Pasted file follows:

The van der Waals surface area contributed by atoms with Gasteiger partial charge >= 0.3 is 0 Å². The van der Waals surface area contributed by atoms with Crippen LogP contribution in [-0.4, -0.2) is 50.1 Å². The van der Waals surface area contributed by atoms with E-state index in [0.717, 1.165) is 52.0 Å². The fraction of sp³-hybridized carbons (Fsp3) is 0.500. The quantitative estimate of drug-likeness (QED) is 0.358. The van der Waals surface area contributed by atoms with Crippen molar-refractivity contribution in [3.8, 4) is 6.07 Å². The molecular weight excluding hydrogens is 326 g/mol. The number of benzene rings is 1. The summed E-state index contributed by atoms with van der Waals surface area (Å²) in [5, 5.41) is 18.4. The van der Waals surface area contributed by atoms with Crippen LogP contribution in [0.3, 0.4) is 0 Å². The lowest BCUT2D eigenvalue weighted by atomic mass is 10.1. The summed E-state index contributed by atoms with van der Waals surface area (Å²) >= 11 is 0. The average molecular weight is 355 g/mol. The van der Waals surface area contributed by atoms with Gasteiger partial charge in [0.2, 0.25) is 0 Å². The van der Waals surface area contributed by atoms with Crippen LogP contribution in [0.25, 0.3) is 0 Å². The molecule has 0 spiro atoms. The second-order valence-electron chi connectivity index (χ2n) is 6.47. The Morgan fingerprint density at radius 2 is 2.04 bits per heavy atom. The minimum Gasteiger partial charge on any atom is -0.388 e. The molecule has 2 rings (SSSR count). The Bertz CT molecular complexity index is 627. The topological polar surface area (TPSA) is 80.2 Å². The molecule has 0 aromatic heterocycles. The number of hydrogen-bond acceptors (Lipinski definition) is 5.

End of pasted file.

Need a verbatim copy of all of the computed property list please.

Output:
The van der Waals surface area contributed by atoms with Gasteiger partial charge >= 0.3 is 0 Å². The van der Waals surface area contributed by atoms with Crippen LogP contribution in [-0.4, -0.2) is 50.1 Å². The van der Waals surface area contributed by atoms with E-state index in [0.717, 1.165) is 52.0 Å². The fraction of sp³-hybridized carbons (Fsp3) is 0.500. The quantitative estimate of drug-likeness (QED) is 0.358. The van der Waals surface area contributed by atoms with Crippen molar-refractivity contribution in [3.8, 4) is 6.07 Å². The molecular weight excluding hydrogens is 326 g/mol. The number of benzene rings is 1. The summed E-state index contributed by atoms with van der Waals surface area (Å²) in [5, 5.41) is 18.4. The van der Waals surface area contributed by atoms with Crippen LogP contribution in [0.3, 0.4) is 0 Å². The lowest BCUT2D eigenvalue weighted by atomic mass is 10.1. The summed E-state index contributed by atoms with van der Waals surface area (Å²) >= 11 is 0. The average molecular weight is 355 g/mol. The van der Waals surface area contributed by atoms with Gasteiger partial charge in [0.2, 0.25) is 0 Å². The van der Waals surface area contributed by atoms with Crippen LogP contribution in [0.25, 0.3) is 0 Å². The molecule has 0 spiro atoms. The second-order valence-electron chi connectivity index (χ2n) is 6.47. The Morgan fingerprint density at radius 2 is 2.04 bits per heavy atom. The minimum Gasteiger partial charge on any atom is -0.388 e. The molecule has 2 rings (SSSR count). The Bertz CT molecular complexity index is 627. The topological polar surface area (TPSA) is 80.2 Å². The molecule has 0 aromatic heterocycles. The number of hydrogen-bond acceptors (Lipinski definition) is 5.